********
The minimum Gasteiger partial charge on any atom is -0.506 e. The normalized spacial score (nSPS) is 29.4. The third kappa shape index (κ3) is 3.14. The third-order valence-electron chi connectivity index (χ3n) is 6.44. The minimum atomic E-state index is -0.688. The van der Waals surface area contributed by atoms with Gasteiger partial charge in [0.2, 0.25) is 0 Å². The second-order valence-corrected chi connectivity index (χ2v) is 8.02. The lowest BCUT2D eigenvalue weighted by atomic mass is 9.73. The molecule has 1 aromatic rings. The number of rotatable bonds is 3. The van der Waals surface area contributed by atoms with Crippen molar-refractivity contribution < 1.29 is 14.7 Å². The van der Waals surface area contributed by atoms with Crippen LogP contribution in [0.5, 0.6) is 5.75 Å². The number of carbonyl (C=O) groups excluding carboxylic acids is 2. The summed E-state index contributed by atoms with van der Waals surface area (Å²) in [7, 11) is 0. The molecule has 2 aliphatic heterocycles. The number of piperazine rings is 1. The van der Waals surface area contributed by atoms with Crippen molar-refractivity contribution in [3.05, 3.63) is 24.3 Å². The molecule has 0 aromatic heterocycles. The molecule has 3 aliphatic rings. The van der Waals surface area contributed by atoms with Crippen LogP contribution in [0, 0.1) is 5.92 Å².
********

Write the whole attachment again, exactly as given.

The minimum Gasteiger partial charge on any atom is -0.506 e. The normalized spacial score (nSPS) is 29.4. The third kappa shape index (κ3) is 3.14. The third-order valence-electron chi connectivity index (χ3n) is 6.44. The minimum atomic E-state index is -0.688. The van der Waals surface area contributed by atoms with Gasteiger partial charge in [0.2, 0.25) is 0 Å². The second-order valence-corrected chi connectivity index (χ2v) is 8.02. The lowest BCUT2D eigenvalue weighted by atomic mass is 9.73. The molecule has 1 aromatic rings. The number of rotatable bonds is 3. The van der Waals surface area contributed by atoms with Crippen molar-refractivity contribution < 1.29 is 14.7 Å². The van der Waals surface area contributed by atoms with Crippen LogP contribution in [0.5, 0.6) is 5.75 Å². The number of carbonyl (C=O) groups excluding carboxylic acids is 2. The summed E-state index contributed by atoms with van der Waals surface area (Å²) in [7, 11) is 0. The molecule has 2 aliphatic heterocycles. The number of piperazine rings is 1. The van der Waals surface area contributed by atoms with Crippen molar-refractivity contribution in [3.05, 3.63) is 24.3 Å². The molecule has 0 aromatic heterocycles. The molecule has 3 aliphatic rings. The van der Waals surface area contributed by atoms with Crippen LogP contribution in [0, 0.1) is 5.92 Å².